There is a palace in Moravia like none other. You will find it in Kroměříž, not far from the banks of the Morava River. What used to be a summer representative residence of the bishops and archbishops of nearby Olomouc, later became a popular film location. Inscribed in the UNESCO World Heritage list, Kroměříž is a „must see" for all travellers to Eastern Czechia.
Historically, Olomouc used to be the historical capital of Moravia, the eastern part of what is now the Czech Republic. It all changed at the end of the Thirty Years' War when the city was ransacked by invading Swedish armies. All the important institutions were moved south to Brno and Olomouc never regained its previous privileged status. Luckily for the city, being sidelined by ruling regimes helped it to keep its charming rustic character. And now, in the 21st century, Olomouc is drawing young talent and energy.
Heřmanov in the Vysočina region has been named the 2017 Czech Village of
the Year. The mayor of Heřmanov, Pavla Chadimová, said it had only around
200 inhabitants but that they all worked together. She said the fact the
village wasn’t wealthy inspired the locals to work harder to maintain it.
Second among the 13 finalists in the competition was Lukavice in the Pardubice region, while Slavkov in the Zlín region placed third.
Ministry of Interior officials will start checks in the coming weeks whether town councils are breaking the law by maintaining bans on citizens sitting in public spaces other than benches. The move, reported by Czech Television, follows a Constitutional Court ruling that two towns, Litvínov and Varnsdorf, exceeded their powers when they implemented such bans as part of their public order armoury. Other towns, such as Most and Biliná, still have similar rules in place.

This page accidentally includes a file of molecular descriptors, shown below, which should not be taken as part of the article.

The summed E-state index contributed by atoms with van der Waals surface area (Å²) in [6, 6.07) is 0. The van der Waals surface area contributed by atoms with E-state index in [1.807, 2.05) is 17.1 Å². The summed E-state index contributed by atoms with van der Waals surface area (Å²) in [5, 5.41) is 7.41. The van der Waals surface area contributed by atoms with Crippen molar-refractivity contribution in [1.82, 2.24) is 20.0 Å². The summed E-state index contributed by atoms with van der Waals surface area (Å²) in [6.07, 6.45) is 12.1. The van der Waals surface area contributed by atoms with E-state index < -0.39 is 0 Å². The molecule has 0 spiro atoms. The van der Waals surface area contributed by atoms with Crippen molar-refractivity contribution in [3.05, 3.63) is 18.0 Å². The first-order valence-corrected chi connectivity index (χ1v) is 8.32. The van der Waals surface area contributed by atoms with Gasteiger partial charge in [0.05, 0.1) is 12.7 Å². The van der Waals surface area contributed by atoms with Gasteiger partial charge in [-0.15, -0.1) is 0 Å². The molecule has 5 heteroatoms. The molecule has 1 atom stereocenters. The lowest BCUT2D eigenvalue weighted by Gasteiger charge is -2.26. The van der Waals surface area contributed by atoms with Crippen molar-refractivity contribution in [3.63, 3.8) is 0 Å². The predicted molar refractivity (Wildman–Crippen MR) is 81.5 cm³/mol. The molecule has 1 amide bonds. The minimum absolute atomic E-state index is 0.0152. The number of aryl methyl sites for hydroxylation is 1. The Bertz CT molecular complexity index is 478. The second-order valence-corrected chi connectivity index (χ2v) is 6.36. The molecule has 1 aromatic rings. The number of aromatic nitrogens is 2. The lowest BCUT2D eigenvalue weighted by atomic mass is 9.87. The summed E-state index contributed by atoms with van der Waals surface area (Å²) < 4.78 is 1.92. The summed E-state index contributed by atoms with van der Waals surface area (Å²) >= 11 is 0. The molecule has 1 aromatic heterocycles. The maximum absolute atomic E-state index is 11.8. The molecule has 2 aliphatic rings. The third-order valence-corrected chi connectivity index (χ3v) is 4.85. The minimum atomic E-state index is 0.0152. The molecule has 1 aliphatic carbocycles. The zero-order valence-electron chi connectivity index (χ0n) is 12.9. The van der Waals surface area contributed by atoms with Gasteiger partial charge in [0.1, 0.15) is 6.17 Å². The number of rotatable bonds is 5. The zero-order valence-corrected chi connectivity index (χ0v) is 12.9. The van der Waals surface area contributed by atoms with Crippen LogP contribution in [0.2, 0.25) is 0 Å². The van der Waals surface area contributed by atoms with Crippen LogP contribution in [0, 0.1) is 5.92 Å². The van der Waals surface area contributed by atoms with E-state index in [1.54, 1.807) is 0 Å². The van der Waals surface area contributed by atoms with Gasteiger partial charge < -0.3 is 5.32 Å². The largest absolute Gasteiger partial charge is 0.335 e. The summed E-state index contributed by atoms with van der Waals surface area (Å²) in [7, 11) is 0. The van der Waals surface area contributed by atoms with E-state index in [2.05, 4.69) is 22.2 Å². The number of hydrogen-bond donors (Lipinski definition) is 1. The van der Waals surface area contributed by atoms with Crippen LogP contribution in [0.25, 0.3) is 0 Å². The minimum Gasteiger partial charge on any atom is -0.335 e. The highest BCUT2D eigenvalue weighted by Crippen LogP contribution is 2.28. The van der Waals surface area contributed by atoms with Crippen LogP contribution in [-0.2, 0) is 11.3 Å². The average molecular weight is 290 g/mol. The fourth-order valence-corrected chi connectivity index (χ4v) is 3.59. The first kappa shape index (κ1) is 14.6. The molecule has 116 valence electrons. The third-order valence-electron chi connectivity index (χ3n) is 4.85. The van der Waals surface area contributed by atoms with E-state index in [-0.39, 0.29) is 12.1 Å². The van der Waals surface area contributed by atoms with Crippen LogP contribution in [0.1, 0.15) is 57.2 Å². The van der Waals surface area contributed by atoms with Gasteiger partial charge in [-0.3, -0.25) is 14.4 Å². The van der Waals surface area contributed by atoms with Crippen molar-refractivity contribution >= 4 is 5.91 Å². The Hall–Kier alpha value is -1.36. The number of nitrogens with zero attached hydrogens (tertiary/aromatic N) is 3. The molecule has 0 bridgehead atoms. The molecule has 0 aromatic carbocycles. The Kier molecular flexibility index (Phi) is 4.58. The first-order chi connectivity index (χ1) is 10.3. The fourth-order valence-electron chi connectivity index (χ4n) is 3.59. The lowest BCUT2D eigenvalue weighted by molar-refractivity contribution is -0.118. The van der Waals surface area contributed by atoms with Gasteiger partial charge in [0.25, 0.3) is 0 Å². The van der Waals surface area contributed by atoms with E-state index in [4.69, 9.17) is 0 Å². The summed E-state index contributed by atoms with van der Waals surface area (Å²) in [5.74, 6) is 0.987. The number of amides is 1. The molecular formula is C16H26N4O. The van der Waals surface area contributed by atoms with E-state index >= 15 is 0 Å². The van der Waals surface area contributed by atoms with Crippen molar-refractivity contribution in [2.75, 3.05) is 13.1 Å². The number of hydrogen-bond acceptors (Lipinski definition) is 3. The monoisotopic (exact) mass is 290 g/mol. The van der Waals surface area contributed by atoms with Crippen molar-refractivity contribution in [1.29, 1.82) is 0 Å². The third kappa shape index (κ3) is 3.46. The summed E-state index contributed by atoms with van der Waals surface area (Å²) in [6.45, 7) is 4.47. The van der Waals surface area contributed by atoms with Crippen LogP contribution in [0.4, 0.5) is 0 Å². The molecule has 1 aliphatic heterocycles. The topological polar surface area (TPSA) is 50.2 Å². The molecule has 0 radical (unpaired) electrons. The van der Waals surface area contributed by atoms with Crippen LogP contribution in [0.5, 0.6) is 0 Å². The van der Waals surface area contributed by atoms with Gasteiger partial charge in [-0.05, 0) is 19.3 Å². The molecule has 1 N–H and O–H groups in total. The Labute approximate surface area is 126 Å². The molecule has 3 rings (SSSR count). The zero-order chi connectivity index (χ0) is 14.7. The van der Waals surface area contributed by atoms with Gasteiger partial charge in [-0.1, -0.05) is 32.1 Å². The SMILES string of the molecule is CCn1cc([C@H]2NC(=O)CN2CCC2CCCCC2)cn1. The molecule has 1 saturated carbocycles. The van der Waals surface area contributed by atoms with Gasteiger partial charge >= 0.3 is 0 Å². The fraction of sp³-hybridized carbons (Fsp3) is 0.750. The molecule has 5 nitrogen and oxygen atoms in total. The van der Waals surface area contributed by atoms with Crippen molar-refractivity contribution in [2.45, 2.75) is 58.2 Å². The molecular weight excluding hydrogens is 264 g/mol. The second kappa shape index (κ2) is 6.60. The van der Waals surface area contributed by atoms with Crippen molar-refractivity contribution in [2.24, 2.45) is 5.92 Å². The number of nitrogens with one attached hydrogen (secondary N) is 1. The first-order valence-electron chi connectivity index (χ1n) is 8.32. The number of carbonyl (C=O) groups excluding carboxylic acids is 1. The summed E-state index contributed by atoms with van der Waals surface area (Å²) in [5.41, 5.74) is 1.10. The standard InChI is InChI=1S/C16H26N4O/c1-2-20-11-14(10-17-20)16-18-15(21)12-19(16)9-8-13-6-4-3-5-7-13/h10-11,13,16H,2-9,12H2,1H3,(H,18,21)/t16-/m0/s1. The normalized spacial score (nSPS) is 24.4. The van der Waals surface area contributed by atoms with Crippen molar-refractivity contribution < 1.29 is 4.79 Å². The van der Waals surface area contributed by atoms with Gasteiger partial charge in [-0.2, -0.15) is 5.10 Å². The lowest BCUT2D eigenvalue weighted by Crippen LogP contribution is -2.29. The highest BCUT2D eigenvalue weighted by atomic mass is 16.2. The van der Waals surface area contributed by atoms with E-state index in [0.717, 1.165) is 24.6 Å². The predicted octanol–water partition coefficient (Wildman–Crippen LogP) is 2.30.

The north-east Bohemian town of Jičín, which is best-known as the home of the fairy-tale hero Rumcajs, has been named Czech Historical Town of the year for 2016. The prize, which comes with a one-million-cheque for further preservation work, honours towns and cities in the Czech Republic that have excelled in preserving and renewing their cultural and architectural heritage.
Jičín in northeast Bohemia has been named Czech historical town of 2016. The award – which comes with CZK 1 million for further preservation work – was presented by the minister of regional development, Karla Šlechtová, in a ceremony at Prague Castle on Tuesday. Jičín, which has a population of around 16,500, boasts Renaissance, Baroque and Gothic architecture. It is connected with the nobleman Albrecht von Wallenstein and the popular fairytale character Rumcajs.
A new guidebook to Brno has come in for strong criticism from representatives of nearby towns that it disparages, Novinky.cz reported. Entitled “This is Brno”, the guide compares Kuřim to a labour camp and a monument to the loss of human judgement, as well describing the wine cellars of Velké Pavlovice as kitschy buildings that are a mockery of architecture. Its authors say they wished to present an unorthodox view of the region. However, one town mayor described the publicly funded publication as a work of childish provocation.
Over 700 town halls and hundreds of schools and institutions around the Czech Republic have joined the Flag for Tibet initiative expressing support for Tibetan independence. The Flag for Tibet initiative traditionally takes place on March 10th marking the anniversary of the 1959 Tibetan uprising in Lhasa which was brutally suppressed by the Chinese regime. The event is traditionally accompanied by lectures, film screenings and exhibitions documenting Tibetan history and culture.
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